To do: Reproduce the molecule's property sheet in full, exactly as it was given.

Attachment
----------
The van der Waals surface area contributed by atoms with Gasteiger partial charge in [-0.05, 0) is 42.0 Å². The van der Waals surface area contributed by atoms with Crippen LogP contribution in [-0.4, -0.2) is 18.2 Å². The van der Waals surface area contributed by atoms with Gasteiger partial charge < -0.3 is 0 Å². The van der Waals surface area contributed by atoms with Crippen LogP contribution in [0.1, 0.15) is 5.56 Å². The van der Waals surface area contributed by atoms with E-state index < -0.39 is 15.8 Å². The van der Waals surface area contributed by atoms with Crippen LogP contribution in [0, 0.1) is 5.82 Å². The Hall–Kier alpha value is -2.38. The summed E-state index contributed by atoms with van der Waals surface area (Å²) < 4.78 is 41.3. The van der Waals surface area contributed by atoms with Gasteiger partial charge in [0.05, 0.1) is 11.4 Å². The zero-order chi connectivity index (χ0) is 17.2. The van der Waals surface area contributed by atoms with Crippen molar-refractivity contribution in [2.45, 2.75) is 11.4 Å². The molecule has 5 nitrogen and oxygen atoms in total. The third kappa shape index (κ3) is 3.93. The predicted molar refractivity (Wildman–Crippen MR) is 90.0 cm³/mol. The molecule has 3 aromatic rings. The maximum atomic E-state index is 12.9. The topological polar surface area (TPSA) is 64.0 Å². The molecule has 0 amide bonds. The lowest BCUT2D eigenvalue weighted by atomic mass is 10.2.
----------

The van der Waals surface area contributed by atoms with Gasteiger partial charge in [-0.05, 0) is 42.0 Å². The van der Waals surface area contributed by atoms with Crippen LogP contribution in [-0.4, -0.2) is 18.2 Å². The van der Waals surface area contributed by atoms with Gasteiger partial charge < -0.3 is 0 Å². The van der Waals surface area contributed by atoms with Crippen LogP contribution in [0.1, 0.15) is 5.56 Å². The van der Waals surface area contributed by atoms with E-state index < -0.39 is 15.8 Å². The van der Waals surface area contributed by atoms with Crippen LogP contribution in [0, 0.1) is 5.82 Å². The Hall–Kier alpha value is -2.38. The summed E-state index contributed by atoms with van der Waals surface area (Å²) < 4.78 is 41.3. The van der Waals surface area contributed by atoms with Gasteiger partial charge in [0.05, 0.1) is 11.4 Å². The zero-order chi connectivity index (χ0) is 17.2. The van der Waals surface area contributed by atoms with Crippen molar-refractivity contribution in [2.45, 2.75) is 11.4 Å². The molecule has 5 nitrogen and oxygen atoms in total. The third kappa shape index (κ3) is 3.93. The predicted molar refractivity (Wildman–Crippen MR) is 90.0 cm³/mol. The molecule has 3 aromatic rings. The maximum atomic E-state index is 12.9. The topological polar surface area (TPSA) is 64.0 Å². The molecule has 0 amide bonds. The lowest BCUT2D eigenvalue weighted by atomic mass is 10.2.